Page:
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Knurling, math, mystery

Discussion in 'A BEGINNER'S FORUM (Learn How To Machine Here!)' started by gheumann, Jul 2, 2017.

  1. gheumann

    gheumann Active User H-M Supporter-Premium

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    I understand why a part to be knurled must be a diameter that meshes with the pitch of the knurling wheels. And I've done plenty of successful knurling. But I have found that the "right" diameter is often NOT the one the math recommends, and I've ended up finding it more by trial and error. I don't understand why.

    1) I have measured my knurling wheels by rolling them on a piece of paper across, say, 10" - counting the impressions and dividing by 10. I admit that this procedure produces slightly different numbers each time I try it so i do it a few times and average. These never seem to be round numbers - I've always (perhaps mistakenly) assumed the wheels were some metric pitch. Is there a better way?

    2) I use this formula in Excel: =ROUND(INT(A1*B1*PI())/B1/PI(),3) where A is the "goal" diameter and B is the LPI of the wheels.

    My most recent frustration arose trying to use an 11 LPI wheel set to knurl a piece of 1.250". The math says I should turn to 1.244 before knurling. Tried it, results were awful. 1.238 worked much better.

    What's the deal? Is my LPI measuring technique to blame? Is the formula wrong? Is there a better way?
     
  2. WoodBee

    WoodBee Netherlands Active Member Active Member

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    I have no practical experience with your technique, so I hope someone who does chimes in. From a theoretical point of view I have this observation:
    Once knurled the wheel and workpiece are in essence two matched gears. With gears not the outside diameter is what counts, but the pitch circle diameter, which is a little smaller. I guess this might cause your experience? No idea how to calculate this for knurling though...
    Peter
     
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  3. gheumann

    gheumann Active User H-M Supporter-Premium

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    This is EXACTLY what I was wondering about. It makes more sense, and explains why some people say they just tighten the scissors (or increase cross-slide pressure) until it works - as that would change the effective pitch diameter. I would think this would be more pronounced with coarser wheels, like the 11lpi ones I just tried.
     
  4. 4gsr

    4gsr Global Moderator Staff Member H-M Supporter-Premium

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    You can't go off the OD of the knurl for figuring the OD to cut the part to. Must determine the pitch diameter of the knurl and use this to calculate for the OD to cut your material to. The pitch diameter will be some number smaller that the OD of the knurl. Guessing I would say, OD of knurl minus the depth of the knurl cut would equal the pitch diameter.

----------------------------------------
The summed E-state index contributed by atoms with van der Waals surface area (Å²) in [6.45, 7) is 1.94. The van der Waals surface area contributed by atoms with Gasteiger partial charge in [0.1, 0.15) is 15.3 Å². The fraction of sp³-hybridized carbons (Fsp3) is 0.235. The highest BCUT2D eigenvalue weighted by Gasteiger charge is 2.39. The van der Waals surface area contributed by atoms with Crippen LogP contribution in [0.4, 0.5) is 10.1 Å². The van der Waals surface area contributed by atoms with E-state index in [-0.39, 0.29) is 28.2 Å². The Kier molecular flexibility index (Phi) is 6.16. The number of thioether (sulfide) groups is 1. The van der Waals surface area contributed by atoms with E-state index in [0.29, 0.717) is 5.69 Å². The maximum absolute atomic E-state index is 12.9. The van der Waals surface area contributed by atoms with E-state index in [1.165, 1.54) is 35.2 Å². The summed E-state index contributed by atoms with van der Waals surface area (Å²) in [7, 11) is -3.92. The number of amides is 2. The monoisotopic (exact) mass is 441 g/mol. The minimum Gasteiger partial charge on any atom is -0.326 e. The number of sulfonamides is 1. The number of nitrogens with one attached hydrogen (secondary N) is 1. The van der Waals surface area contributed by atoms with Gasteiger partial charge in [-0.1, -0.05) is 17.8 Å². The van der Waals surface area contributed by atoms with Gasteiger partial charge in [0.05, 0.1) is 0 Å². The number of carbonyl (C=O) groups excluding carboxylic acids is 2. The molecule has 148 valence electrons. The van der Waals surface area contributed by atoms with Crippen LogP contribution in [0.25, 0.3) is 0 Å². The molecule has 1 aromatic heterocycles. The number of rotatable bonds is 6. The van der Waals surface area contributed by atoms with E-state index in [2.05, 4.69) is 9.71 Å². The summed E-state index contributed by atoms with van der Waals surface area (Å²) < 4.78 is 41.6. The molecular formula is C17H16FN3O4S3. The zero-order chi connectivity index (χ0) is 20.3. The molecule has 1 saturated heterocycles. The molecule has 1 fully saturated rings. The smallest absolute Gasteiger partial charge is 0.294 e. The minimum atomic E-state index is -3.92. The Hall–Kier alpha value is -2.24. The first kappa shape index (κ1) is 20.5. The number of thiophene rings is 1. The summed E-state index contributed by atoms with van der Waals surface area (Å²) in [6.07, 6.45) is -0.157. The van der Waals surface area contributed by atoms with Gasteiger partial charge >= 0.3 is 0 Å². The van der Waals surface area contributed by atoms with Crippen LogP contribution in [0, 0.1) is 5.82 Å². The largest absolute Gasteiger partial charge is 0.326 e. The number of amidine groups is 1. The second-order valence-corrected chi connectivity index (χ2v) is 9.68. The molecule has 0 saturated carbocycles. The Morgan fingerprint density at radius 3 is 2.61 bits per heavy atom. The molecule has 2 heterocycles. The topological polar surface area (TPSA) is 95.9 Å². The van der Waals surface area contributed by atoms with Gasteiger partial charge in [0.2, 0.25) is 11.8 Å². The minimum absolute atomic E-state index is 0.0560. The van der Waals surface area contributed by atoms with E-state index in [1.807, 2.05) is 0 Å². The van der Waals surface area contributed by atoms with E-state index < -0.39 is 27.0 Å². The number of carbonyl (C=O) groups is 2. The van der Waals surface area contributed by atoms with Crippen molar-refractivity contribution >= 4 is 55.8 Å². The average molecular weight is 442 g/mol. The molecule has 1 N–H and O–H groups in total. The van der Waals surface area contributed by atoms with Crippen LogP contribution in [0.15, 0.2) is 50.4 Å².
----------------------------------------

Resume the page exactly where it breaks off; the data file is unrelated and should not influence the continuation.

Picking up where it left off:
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  5. gheumann

    gheumann Active User H-M Supporter-Premium

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    Just found this - gave me some good ideas. He shows some pretty good technique...

    Thought I knew everything...... I was wrong, as usual .....

     
  6. Holescreek

    Holescreek Active User Active Member

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    I realize that you guys are right in calculating for knurling, but in over 40 years it's never even occurred to me to think about it. My brain might blow up next time I set up the scissor knurler!
     
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  7. gheumann

    gheumann Active User H-M Supporter-Premium

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    The video above is really good. Of all the on-line videos I learn the most from this guy. Through my own experience and what he says in that video I've come to the conclusion that it is more about technique than starting diameter - although some combinations of diameter and knurl pitch MAY not work - so test first before you ruin a perfectly good part!
     
  8. mikey

    mikey Active User H-M Supporter-Premium

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    One point to keep in mind is that there are two general types of knurls - circular (Joe Pi's TPI) pitch and diametral pitch. The latter is intended for use with nominally sized work pieces and the former is not. You need to know which type of knurl you're using.

    I only use CP knurls and almost never calculate start diameters, the reason being that the part being knurled is usually not nominal size. I have both a straddle knurler and a scissors knurler and both work similarly - crank down to get a pattern and go.

    We've gone over this topic numerous times and there are guys who insist on calculating diameters and guys who say they don't. Neither camp is right or wrong; use what works for you. There are many techniques for knurling and over time you develop what works best for you and your machine.
     

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